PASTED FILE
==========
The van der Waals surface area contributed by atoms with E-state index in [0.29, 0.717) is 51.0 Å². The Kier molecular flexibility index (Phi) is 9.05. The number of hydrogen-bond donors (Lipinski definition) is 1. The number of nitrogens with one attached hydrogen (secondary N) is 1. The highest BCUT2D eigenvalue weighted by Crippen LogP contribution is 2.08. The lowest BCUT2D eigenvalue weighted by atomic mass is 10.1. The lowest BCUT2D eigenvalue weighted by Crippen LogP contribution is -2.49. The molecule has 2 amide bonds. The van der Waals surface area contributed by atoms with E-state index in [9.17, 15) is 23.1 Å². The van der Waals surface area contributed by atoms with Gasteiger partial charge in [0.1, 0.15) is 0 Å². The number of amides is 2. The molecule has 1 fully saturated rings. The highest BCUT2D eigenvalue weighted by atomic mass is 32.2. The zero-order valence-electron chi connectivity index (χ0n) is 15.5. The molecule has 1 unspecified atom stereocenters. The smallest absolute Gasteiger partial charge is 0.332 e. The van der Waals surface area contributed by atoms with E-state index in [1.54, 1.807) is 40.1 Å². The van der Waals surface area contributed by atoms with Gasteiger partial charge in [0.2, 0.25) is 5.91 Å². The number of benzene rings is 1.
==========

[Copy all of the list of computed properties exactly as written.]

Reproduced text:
The van der Waals surface area contributed by atoms with E-state index in [0.29, 0.717) is 51.0 Å². The Kier molecular flexibility index (Phi) is 9.05. The number of hydrogen-bond donors (Lipinski definition) is 1. The number of nitrogens with one attached hydrogen (secondary N) is 1. The highest BCUT2D eigenvalue weighted by Crippen LogP contribution is 2.08. The lowest BCUT2D eigenvalue weighted by atomic mass is 10.1. The lowest BCUT2D eigenvalue weighted by Crippen LogP contribution is -2.49. The molecule has 2 amide bonds. The van der Waals surface area contributed by atoms with E-state index in [9.17, 15) is 23.1 Å². The van der Waals surface area contributed by atoms with Gasteiger partial charge in [0.1, 0.15) is 0 Å². The number of amides is 2. The molecule has 1 fully saturated rings. The highest BCUT2D eigenvalue weighted by atomic mass is 32.2. The zero-order valence-electron chi connectivity index (χ0n) is 15.5. The molecule has 1 unspecified atom stereocenters. The smallest absolute Gasteiger partial charge is 0.332 e. The van der Waals surface area contributed by atoms with E-state index in [1.54, 1.807) is 40.1 Å². The van der Waals surface area contributed by atoms with Gasteiger partial charge in [0.2, 0.25) is 5.91 Å². The number of benzene rings is 1.